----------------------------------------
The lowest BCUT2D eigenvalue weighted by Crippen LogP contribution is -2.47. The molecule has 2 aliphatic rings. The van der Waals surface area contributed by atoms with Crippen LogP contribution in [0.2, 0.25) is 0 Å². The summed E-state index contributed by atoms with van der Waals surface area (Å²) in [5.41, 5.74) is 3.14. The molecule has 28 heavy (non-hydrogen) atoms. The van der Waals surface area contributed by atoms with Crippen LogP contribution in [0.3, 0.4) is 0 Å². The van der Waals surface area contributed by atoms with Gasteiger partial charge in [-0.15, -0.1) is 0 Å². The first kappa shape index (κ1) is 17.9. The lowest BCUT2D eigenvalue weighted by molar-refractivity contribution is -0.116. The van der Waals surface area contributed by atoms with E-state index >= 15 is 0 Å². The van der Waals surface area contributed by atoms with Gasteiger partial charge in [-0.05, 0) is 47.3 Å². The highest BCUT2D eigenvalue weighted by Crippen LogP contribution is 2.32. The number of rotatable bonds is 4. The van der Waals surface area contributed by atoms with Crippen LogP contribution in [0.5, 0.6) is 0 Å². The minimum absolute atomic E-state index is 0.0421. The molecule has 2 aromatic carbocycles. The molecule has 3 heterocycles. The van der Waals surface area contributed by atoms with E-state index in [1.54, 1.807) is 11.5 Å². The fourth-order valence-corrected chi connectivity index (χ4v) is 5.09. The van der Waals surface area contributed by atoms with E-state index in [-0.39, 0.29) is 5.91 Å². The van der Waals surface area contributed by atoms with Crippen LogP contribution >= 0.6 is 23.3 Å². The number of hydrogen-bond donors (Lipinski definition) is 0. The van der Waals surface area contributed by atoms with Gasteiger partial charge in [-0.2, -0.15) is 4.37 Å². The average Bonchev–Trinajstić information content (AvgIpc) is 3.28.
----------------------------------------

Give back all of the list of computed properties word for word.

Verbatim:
The lowest BCUT2D eigenvalue weighted by Crippen LogP contribution is -2.47. The molecule has 2 aliphatic rings. The van der Waals surface area contributed by atoms with Crippen LogP contribution in [0.2, 0.25) is 0 Å². The summed E-state index contributed by atoms with van der Waals surface area (Å²) in [5.41, 5.74) is 3.14. The molecule has 28 heavy (non-hydrogen) atoms. The van der Waals surface area contributed by atoms with Crippen LogP contribution in [0.3, 0.4) is 0 Å². The van der Waals surface area contributed by atoms with Gasteiger partial charge in [-0.15, -0.1) is 0 Å². The first kappa shape index (κ1) is 17.9. The lowest BCUT2D eigenvalue weighted by molar-refractivity contribution is -0.116. The van der Waals surface area contributed by atoms with E-state index >= 15 is 0 Å². The van der Waals surface area contributed by atoms with Gasteiger partial charge in [-0.05, 0) is 47.3 Å². The highest BCUT2D eigenvalue weighted by Crippen LogP contribution is 2.32. The number of rotatable bonds is 4. The van der Waals surface area contributed by atoms with Crippen LogP contribution in [0.5, 0.6) is 0 Å². The minimum absolute atomic E-state index is 0.0421. The molecule has 2 aromatic carbocycles. The molecule has 3 heterocycles. The van der Waals surface area contributed by atoms with E-state index in [1.54, 1.807) is 11.5 Å². The fourth-order valence-corrected chi connectivity index (χ4v) is 5.09. The van der Waals surface area contributed by atoms with E-state index in [-0.39, 0.29) is 5.91 Å². The van der Waals surface area contributed by atoms with Crippen LogP contribution >= 0.6 is 23.3 Å². The number of hydrogen-bond donors (Lipinski definition) is 0. The van der Waals surface area contributed by atoms with Gasteiger partial charge in [-0.2, -0.15) is 4.37 Å². The average Bonchev–Trinajstić information content (AvgIpc) is 3.28.